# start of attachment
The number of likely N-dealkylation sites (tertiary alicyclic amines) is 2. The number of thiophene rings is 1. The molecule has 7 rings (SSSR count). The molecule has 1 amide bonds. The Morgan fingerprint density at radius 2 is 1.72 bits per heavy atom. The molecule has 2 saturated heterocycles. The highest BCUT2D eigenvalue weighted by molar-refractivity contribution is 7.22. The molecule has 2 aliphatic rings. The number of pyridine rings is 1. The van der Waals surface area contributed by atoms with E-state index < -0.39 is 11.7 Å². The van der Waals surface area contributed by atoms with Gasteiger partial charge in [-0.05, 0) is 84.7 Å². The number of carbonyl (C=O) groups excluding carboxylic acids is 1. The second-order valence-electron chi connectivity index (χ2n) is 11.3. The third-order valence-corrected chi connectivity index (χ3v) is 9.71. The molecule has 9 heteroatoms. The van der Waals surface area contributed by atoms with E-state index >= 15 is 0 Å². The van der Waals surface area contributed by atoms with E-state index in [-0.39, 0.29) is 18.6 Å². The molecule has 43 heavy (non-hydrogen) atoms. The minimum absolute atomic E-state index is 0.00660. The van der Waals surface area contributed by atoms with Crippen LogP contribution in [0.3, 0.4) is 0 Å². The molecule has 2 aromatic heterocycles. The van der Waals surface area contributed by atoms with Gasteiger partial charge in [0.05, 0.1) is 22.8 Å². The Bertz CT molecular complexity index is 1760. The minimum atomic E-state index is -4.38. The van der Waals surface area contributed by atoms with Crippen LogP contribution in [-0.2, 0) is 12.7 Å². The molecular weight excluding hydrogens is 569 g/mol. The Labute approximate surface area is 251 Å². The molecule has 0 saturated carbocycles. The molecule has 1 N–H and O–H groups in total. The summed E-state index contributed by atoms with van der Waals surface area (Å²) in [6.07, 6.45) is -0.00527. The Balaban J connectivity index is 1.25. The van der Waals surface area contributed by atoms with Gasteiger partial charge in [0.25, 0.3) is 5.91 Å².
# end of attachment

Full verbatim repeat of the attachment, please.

The number of likely N-dealkylation sites (tertiary alicyclic amines) is 2. The number of thiophene rings is 1. The molecule has 7 rings (SSSR count). The molecule has 1 amide bonds. The Morgan fingerprint density at radius 2 is 1.72 bits per heavy atom. The molecule has 2 saturated heterocycles. The highest BCUT2D eigenvalue weighted by molar-refractivity contribution is 7.22. The molecule has 2 aliphatic rings. The number of pyridine rings is 1. The van der Waals surface area contributed by atoms with E-state index < -0.39 is 11.7 Å². The van der Waals surface area contributed by atoms with Gasteiger partial charge in [-0.05, 0) is 84.7 Å². The number of carbonyl (C=O) groups excluding carboxylic acids is 1. The second-order valence-electron chi connectivity index (χ2n) is 11.3. The third-order valence-corrected chi connectivity index (χ3v) is 9.71. The molecule has 9 heteroatoms. The van der Waals surface area contributed by atoms with E-state index >= 15 is 0 Å². The van der Waals surface area contributed by atoms with E-state index in [-0.39, 0.29) is 18.6 Å². The molecule has 43 heavy (non-hydrogen) atoms. The minimum absolute atomic E-state index is 0.00660. The van der Waals surface area contributed by atoms with Crippen LogP contribution in [0.3, 0.4) is 0 Å². The molecule has 2 aromatic heterocycles. The van der Waals surface area contributed by atoms with Gasteiger partial charge in [0.05, 0.1) is 22.8 Å². The Bertz CT molecular complexity index is 1760. The minimum atomic E-state index is -4.38. The van der Waals surface area contributed by atoms with Crippen LogP contribution in [-0.2, 0) is 12.7 Å². The molecular weight excluding hydrogens is 569 g/mol. The Labute approximate surface area is 251 Å². The molecule has 0 saturated carbocycles. The molecule has 1 N–H and O–H groups in total. The summed E-state index contributed by atoms with van der Waals surface area (Å²) in [6.07, 6.45) is -0.00527. The Balaban J connectivity index is 1.25. The van der Waals surface area contributed by atoms with Gasteiger partial charge in [0.25, 0.3) is 5.91 Å².